Chicago IL – In a surprise move Jan. 12, the City of Chicago granted permits to the Coalition Against NATO/G8 War and Poverty Agenda (CANG8) for a rally and march on May 19. CANG8 is mobilizing against the summits of NATO and the G8 occurring in Chicago that weekend.
“Mayor Emanuel responded to public opinion, which clearly supported our right to protest against NATO’s wars and the poverty that the G8 is pushing onto working people through their cutbacks,” said Joe Iosbaker of CANG8. “It’s the only explanation that makes sense.”
The coalition had been building broad support for their demands for permits since June, 2011 when President Obama announced the summits of bankers, generals and heads of state of the wealthiest nations. CANG8 is planning a family-friendly demonstration to take their message to within sight and sound of the McCormick Place where the summits are scheduled.
Given with one hand, taken with the other?
However, the cover letters from the city that accompanied the permits threaten that they might be revoked. The cover letters state that Secret Service could “designate specific security zones or areas.”
This threat is very real. For months, the Chicago Police Department and Secret Service have been issuing “security assessments” to downtown schools, churches, businesses and cultural institutions saying that the protestors are so violent that everyone should leave the area during the events.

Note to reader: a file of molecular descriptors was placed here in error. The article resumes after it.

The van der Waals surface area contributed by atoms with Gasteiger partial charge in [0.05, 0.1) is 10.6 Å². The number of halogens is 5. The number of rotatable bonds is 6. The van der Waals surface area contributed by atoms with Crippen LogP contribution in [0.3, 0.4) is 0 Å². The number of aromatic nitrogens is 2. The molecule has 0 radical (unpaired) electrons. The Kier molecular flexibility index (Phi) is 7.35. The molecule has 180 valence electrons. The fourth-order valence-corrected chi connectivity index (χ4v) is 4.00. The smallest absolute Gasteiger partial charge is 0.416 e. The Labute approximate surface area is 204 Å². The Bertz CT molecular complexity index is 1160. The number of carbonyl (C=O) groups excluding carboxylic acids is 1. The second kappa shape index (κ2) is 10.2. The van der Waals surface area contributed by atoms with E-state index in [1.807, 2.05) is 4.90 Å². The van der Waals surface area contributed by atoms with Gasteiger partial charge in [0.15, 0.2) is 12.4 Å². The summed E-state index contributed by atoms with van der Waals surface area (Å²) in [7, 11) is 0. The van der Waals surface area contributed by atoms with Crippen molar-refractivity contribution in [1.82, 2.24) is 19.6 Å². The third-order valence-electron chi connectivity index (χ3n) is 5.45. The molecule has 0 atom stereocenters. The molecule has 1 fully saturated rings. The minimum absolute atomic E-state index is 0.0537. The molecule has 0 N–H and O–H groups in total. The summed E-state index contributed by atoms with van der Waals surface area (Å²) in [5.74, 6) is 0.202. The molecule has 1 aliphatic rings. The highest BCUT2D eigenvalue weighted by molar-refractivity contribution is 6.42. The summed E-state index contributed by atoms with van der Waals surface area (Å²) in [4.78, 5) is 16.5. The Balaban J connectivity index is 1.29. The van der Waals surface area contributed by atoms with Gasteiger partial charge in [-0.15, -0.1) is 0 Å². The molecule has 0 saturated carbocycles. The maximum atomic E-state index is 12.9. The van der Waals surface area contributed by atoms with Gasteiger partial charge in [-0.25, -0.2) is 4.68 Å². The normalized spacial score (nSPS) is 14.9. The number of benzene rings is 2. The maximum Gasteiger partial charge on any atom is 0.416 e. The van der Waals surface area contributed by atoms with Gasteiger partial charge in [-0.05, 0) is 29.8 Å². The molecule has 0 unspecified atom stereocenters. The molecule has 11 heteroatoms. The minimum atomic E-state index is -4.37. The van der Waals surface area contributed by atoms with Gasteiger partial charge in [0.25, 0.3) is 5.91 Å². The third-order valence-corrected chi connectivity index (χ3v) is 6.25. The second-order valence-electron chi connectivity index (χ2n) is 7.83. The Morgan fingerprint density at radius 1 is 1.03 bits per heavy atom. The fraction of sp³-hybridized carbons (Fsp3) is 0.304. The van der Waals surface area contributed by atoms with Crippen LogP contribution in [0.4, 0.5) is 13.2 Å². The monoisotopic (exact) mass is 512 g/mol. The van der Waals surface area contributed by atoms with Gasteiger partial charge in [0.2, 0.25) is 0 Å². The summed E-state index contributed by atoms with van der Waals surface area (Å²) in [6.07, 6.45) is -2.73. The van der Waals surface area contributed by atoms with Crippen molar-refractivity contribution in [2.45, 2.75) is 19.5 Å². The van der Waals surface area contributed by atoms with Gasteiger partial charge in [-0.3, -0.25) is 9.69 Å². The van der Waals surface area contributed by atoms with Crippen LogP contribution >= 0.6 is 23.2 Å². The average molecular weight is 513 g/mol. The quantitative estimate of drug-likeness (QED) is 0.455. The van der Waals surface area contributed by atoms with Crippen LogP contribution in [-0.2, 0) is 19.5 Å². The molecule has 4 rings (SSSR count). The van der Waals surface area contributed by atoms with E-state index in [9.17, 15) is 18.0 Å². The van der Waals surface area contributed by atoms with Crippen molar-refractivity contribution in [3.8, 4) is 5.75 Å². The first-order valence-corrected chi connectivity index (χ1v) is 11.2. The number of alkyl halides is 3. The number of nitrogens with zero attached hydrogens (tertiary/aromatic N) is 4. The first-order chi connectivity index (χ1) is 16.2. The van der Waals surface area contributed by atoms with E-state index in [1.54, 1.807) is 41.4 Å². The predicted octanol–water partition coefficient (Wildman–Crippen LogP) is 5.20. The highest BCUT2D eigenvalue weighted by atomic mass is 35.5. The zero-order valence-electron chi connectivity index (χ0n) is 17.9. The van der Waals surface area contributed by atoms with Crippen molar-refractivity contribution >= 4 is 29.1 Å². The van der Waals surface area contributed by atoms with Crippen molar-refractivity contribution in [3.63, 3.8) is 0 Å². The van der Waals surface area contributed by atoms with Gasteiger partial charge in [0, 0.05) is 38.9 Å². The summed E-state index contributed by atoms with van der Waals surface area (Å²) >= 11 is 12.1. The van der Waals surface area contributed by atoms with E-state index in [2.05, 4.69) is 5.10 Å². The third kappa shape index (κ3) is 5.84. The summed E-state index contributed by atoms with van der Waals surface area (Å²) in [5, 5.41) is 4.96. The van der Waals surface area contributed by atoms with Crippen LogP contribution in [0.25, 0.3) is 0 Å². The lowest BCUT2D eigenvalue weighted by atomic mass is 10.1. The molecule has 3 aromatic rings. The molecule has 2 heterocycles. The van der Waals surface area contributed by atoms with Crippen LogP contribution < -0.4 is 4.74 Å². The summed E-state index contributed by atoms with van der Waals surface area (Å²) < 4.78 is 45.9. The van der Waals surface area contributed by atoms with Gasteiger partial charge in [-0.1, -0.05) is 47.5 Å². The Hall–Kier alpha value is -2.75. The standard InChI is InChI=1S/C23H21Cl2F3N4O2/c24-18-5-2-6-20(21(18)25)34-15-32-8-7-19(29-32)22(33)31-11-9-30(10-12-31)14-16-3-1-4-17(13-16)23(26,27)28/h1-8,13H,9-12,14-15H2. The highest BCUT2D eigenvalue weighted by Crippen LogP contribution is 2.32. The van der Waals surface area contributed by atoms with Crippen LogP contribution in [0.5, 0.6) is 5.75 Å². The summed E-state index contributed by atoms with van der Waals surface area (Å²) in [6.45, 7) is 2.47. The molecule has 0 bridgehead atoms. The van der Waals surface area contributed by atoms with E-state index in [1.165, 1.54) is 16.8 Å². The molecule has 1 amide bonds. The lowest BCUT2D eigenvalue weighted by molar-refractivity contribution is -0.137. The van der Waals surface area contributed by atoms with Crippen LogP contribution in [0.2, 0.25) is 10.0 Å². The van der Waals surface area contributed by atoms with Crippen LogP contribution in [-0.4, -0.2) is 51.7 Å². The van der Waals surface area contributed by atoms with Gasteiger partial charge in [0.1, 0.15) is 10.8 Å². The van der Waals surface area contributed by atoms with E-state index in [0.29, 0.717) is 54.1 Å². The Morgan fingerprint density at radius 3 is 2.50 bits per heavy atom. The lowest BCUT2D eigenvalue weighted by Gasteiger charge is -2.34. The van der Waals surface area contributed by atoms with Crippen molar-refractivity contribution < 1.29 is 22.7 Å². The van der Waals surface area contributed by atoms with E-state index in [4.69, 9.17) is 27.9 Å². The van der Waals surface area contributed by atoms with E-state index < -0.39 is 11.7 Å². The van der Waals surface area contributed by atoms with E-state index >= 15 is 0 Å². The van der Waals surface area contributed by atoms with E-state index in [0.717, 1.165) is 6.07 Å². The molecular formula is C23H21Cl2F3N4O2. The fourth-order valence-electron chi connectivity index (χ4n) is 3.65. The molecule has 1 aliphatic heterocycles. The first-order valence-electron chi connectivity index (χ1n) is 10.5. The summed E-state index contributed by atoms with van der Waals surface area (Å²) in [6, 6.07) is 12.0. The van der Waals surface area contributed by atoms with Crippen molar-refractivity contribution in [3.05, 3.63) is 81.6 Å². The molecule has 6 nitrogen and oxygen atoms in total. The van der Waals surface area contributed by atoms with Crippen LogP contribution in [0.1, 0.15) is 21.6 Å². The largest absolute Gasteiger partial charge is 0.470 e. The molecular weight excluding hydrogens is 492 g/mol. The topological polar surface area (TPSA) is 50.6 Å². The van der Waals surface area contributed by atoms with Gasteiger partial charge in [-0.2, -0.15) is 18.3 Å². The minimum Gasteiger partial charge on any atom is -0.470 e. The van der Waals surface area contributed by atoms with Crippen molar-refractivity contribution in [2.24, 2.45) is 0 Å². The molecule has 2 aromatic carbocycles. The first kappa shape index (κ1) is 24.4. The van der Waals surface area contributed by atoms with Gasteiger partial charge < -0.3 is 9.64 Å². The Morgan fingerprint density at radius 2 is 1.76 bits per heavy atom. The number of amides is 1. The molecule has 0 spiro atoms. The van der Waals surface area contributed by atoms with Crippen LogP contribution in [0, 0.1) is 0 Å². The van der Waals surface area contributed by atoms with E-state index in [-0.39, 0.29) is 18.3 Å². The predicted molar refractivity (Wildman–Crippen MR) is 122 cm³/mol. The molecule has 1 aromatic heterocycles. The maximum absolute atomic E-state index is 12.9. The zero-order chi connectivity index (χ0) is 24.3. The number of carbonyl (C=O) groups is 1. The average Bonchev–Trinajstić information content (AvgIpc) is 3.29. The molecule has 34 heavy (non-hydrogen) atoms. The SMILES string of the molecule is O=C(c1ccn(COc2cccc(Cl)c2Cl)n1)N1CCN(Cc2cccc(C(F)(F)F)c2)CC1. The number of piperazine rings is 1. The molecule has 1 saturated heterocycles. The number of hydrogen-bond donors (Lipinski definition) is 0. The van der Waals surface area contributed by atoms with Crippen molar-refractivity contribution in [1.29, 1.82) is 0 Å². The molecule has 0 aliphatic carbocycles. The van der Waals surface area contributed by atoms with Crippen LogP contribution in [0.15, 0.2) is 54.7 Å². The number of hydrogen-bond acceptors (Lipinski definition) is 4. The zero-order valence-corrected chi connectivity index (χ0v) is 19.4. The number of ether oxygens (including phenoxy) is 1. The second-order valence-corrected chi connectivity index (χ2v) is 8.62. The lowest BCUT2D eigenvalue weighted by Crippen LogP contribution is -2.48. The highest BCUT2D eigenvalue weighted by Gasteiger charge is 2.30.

When anti-war activists first submitted an application for the Daley Plaza, it was denied with a memo that no permits would be granted for public assembly during the period of the summits. A public pressure campaign mounted by CANG8 compelled the city to backtrack on that as well.
Both of these reveal that the joint city-federal agency overseeing the summits want to stop protests from reaching the eyes and ears of the rich and powerful who will be at McCormick Place in May.
In response to the threat of a denial, Iosbaker responded, “The Secret Service should not try to take away what the city of Chicago has finally granted.”
Resistance to Emanuel’s Threatened Restrictions on Protests
The granting of the permits is set against a backdrop of growing opposition to the repressive moves of the mayor. Mayor Emanuel is demanding changes to city ordinances to make protests harder to organize and to threaten anyone who speaks up with enormous fines and police repression. He proposed these changes in mid-December and declared he wanted the city council to adopt them at their next possible meeting.
At first, the city council leaders lined up to say “yes” to the mayor, but a pressure campaign that drew in Occupy Chicago, SEIU, the Teachers Union and civil liberties advocates forced the politicians to reverse themselves. On Jan. 12, the mayor’s office was also met with a rebellion by alderpersons who, for the first time, have said “no” to Emanuel.
In describing how the granting of permits impacted on the debate in the city council, CANG8 activist Andy Thayer noted, "The issuance of this permit shows that the current ordinances, while not perfect, are more than adequate for large public events in our city, and that the mayor should rescind his proposed anti-protester ordinances.”
The city council is scheduled to vote on Emanuel's ordinance changes at its meeting on Wednesday, Jan. 18. Two committees of the city council are scheduled to discuss the changes on Jan. 17. CANG8 is calling for a national call in day to demand Emanuel stop his efforts to deny the right to protest.